WHERE DID MINDFULNESS COME FROM AND WHAT IS THE EVIDENCE FOR IT
Mindfulness is a very ancient practice steeped in the history of various secular and non secular contemplative practices traditions. It’s most comprehensive approach is associated with Buddhism and the East but in 1975 Kornfield, Salzburg and Goldstein bought the ideas and practices to the West and founded the Insight Meditation Society (IMS) Just 3 years later in 1978 Jon- Kabat-Zin offered the first Mindfulness Based Stress Reduction (MBSR) programme and today MBSR programmes run in more than 30 countries. Segal, Teasdale and Williams developed Mindful Based Cognitive Therapy (MBCT) specifically to help people who experience repeated bouts of depression. This programme is endorsed by NICE (National Institute of Clinical Excellence) and is now offered by the NHS.
The Mindfulness for Health course was developed by Vidyamala Burch, Sona Fricker and Gary Hennessey to help people with chronic pain. It is based on MBSR, MBCT and other therapies that use a compassion approach. Mindfulness for Stress was developed later to help people who are experiencing stress associated with work, relationships, loss or other factors.
Over the past 40 years the interest and research into Mindfulness and Meditation has increased and in 2015 The Mindfulness Initiative helped an All Party Parliamentary Group produce the Mindful Nation UK report then in 2016 they produced Building the Case for Mindfulness in the Workplace Both reports use research evidence with the latter focusing on the Workplace and the former also making recommendations for use of Mindfulness in Health, Education and the Criminal Justice system, quote “Mindfulness-Based Interventions (MBIs) have been shown to improve health outcomes in a wide range of clinical and non-clinical populations. Mindfulness training is associated with reduced reactivity to emotional stimuli, as well as improvements in attention and cognitive capacities. These may be some of the mechanisms by which health and wellbeing gains are made – by relating to thoughts, emotions, body sensations and events in life more skilfully, practitioners may be less drawn into unhelpful habitual reactions and more able to make good choices about how to relate to their circumstances.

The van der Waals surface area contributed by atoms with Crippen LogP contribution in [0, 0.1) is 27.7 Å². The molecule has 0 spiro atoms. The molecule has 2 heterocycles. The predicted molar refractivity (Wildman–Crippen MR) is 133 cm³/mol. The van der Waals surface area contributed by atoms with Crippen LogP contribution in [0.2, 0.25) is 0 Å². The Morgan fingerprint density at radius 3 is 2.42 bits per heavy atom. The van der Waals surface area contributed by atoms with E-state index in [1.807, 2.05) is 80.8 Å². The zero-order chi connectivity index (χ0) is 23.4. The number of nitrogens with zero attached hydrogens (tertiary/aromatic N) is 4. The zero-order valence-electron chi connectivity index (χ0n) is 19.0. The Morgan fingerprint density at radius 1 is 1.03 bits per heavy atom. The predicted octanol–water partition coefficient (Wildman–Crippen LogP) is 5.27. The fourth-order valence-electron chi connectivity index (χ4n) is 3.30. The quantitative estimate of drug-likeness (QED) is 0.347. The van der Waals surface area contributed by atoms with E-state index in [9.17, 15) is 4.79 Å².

Neuroscientific studies into the effects of Mindfulness indicate that it is associated with brain changes that seem to reflect improvements in attention and emotion regulation skills. The benefits of mindfulness appear to extend to relationships so that practitioners are more likely to respond compassionately to someone in need, and enjoy more satisfying personal relationships. There is also some evidence that they take more environmentally responsible decisions. As with any new field of enquiry, there is much more research to be done to understand its effects.